Abrams gets back to what makes Star Trek such a beloved property. It’s the characters, their relationships, and their interactions. It’s the Enterprise, not just as a ship but as a vital character to the story. It’s the strategizing and trial-and-error planning. Abrams gives us doses of enthralling drama without the need of big action sequences, something Star Trek is famous for. But don’t worry, there’s still plenty of action and it’s truly spectacular especially during the last 20 minutes. There was a head-scratching question or two during the finale and it was a bit jarring to see one character act a certain way, but I was able to backburner that due to the tension-soaked high stakes and the stunning special effects. I was on the edge of my seat and the whole time I was thinking “This is the kind of Star Trek I can latch onto”.
It also helps when you have Cumberbatch playing such an interesting villain. Or is he a villain? He’s such an enigma and we’re trying to figure him out right along with Kirk and his crew. Cumberbatch is fantastic with his surprising physicality and deep, menacing voice. I have to admit, I wasn’t that familiar with his body of work but he certainly grabbed my attention here. I also think Chris Pine gives a better performance this time around. He seems to have a stronger grasp of his character and he’s spared some of the nonsense he had to do in the first film. Quinto is still the embodiment of Spock. Abrams knows the relationship between Kirk and Spock is principal and he gives them plenty of screen time together. It’s smart because the two provide us with some of the movie’s best scenes.
I also enjoyed seeing Karl Urban’s role expanded. He’s still there for comic relief but his character is actually treated with more respect this time. I also thought John Cho was given better material here and he nailed it. And I enjoyed seeing Bruce Greenwood return as Christopher Pike. Simon Pegg’s Scotty was also given a bigger role but for me it was a ‘take it or leave it’ performance. Alice Eve is another newcomer whose character is mainly there to serve a key plot point and to allow Abrams to show a woman in her underwear. Other than that she was pretty disposable.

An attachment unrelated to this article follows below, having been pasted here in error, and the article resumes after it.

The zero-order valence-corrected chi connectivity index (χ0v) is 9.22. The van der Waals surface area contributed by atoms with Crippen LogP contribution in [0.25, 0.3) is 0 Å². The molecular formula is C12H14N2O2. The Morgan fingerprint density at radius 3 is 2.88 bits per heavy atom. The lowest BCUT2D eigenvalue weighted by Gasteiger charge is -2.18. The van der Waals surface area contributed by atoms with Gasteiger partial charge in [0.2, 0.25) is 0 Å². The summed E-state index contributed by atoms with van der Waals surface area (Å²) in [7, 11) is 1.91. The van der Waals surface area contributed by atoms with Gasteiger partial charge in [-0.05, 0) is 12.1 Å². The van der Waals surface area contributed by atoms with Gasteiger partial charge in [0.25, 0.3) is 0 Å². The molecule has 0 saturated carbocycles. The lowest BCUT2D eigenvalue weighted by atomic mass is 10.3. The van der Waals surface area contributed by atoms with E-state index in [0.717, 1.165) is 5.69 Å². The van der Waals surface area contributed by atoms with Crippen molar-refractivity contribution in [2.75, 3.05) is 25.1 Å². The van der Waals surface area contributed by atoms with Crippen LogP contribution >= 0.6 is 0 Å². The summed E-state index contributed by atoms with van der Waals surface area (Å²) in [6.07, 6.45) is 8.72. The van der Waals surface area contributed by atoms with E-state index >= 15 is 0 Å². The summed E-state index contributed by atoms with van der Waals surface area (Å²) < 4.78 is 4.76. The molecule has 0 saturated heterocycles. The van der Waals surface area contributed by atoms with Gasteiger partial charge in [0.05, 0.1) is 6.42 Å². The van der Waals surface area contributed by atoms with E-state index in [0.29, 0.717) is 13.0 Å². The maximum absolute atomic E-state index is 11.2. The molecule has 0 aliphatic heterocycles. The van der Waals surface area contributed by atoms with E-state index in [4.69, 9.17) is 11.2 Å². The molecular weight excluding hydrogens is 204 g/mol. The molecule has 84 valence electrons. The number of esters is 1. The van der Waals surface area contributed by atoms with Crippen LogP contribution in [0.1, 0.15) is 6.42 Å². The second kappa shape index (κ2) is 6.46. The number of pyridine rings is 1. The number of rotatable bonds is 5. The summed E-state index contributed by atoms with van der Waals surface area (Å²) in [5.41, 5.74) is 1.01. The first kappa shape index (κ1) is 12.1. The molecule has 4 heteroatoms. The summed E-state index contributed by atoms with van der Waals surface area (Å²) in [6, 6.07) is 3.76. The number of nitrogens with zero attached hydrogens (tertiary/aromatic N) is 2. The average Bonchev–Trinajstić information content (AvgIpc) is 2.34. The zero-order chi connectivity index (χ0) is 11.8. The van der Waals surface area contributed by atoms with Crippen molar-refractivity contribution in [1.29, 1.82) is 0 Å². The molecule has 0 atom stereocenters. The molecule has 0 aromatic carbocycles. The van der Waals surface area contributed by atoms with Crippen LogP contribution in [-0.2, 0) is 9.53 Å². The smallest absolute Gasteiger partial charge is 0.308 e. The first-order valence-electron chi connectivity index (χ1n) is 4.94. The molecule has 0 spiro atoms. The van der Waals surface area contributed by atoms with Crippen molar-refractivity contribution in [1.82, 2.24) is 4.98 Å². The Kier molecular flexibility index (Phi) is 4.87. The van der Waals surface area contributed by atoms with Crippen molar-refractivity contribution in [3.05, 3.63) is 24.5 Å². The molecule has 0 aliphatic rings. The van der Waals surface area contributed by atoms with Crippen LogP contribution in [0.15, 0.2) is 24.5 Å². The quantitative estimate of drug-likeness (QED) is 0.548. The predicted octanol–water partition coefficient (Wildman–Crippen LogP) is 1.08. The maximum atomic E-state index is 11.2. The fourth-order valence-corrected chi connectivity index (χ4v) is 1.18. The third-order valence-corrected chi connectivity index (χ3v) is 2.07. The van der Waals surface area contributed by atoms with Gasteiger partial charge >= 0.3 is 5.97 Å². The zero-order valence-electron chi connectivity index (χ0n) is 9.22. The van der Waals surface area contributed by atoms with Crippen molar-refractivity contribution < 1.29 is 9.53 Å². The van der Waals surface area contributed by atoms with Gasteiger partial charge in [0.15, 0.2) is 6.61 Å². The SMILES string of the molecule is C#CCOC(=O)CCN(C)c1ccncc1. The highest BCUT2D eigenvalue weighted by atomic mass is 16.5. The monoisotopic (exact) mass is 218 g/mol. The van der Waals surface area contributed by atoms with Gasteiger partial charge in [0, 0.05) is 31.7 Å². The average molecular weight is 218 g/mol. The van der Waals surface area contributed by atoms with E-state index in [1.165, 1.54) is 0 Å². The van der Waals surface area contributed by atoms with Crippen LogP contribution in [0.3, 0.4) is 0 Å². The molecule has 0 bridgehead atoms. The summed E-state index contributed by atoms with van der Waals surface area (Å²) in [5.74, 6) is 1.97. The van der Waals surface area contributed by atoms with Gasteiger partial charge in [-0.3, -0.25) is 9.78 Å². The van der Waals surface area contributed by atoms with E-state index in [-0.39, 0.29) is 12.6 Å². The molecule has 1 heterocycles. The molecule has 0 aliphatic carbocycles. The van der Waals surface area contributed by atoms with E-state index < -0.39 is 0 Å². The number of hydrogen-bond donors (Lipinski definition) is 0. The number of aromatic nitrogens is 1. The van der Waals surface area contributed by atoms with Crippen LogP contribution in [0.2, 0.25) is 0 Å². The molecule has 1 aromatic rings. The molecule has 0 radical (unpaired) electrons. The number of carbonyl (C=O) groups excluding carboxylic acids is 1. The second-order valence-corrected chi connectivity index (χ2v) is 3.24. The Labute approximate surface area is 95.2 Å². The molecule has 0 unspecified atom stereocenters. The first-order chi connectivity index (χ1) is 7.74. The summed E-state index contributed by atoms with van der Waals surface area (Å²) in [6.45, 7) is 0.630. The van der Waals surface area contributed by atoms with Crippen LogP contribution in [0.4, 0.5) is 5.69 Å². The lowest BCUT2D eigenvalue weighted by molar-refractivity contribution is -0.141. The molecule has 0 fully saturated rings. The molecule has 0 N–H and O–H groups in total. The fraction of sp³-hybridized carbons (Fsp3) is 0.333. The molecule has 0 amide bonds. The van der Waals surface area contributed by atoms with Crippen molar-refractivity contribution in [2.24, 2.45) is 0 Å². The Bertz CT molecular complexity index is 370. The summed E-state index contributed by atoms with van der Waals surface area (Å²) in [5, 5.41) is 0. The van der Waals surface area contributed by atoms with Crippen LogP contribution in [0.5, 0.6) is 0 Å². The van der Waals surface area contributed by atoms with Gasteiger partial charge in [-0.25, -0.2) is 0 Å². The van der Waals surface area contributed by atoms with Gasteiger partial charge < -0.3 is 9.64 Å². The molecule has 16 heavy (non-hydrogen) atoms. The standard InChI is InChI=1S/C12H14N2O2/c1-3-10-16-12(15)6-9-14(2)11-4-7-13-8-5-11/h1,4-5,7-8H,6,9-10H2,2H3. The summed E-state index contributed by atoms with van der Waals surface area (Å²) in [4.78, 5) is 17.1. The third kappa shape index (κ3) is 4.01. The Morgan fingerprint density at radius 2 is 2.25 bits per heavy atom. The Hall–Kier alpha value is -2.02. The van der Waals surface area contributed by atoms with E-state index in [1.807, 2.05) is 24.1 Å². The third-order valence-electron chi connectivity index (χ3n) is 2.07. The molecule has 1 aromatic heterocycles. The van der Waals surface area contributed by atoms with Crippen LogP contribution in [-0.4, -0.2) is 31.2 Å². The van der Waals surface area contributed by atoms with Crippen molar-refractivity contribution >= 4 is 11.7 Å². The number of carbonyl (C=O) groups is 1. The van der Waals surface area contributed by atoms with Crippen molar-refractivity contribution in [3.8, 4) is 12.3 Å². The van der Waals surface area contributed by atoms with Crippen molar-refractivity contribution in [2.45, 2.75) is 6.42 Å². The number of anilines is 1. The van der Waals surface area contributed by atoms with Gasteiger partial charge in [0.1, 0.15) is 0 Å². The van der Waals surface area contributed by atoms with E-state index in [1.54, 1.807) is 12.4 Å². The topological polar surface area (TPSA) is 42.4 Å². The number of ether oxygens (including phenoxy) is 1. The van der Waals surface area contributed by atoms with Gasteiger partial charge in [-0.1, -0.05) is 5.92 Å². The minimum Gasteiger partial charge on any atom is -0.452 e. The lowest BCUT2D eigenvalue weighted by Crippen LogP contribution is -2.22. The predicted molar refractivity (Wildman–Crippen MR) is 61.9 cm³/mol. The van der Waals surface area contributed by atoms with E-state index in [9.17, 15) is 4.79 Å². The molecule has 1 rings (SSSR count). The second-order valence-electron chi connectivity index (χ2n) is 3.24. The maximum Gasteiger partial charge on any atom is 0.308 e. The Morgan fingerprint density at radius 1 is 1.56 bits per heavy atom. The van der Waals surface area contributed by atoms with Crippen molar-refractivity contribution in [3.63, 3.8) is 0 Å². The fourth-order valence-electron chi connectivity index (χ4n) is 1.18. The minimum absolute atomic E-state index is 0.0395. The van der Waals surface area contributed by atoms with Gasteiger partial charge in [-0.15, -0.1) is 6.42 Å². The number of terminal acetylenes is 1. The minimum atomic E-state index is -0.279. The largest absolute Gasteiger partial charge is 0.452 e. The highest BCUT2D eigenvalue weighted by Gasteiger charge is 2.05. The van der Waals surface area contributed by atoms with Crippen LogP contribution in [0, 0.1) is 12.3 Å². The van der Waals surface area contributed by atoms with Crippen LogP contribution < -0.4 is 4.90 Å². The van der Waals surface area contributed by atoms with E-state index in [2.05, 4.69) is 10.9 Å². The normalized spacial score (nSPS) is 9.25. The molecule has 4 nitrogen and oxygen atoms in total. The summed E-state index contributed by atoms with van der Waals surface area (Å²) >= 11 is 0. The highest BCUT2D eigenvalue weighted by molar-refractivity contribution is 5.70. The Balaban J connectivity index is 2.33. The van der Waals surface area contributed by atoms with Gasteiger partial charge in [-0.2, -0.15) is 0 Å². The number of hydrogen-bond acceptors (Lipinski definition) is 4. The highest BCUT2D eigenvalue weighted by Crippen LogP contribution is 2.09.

“Into Darkness” is an improvement over the first film and it sets a very interesting landscape for the films to come. There are clever and pleasing little tips of the hat to the old series scattered all through the movie. Whether it’s a specific sound only Trek fans would recognize or a particular fluffy little creature that we briefly see, I caught myself smiling at all the cool stuff I recognized. But there’s a lot more here than just nostalgia. Unlike so many sequels, this movie goes in a sharply original direction while at the same time tinkering with certain classic story arcs. This not only makes for a convincing alternate reality within the film, but it provides some top-notch science fiction entertainment.
“Into Darkness” is ‘Star Trek for the masses’ and it still hasn’t completely cured all its ailments, but it was a huge step forward in my book. I’ve talked about the solid performances, the amazing special effects, and the classic Star Trek flavor. But I could go further. I could talk about the strong score, the brilliant cinematography, the tighter script, and the near perfect editing. This film gets it right on so many levels. 15 minutes into this movie I was thinking I was in for a long, grinding ride. 15 minutes after the movie I was dying to see it again. I just love it when a movie catches me by surprise and then blows me away. Such was the case here.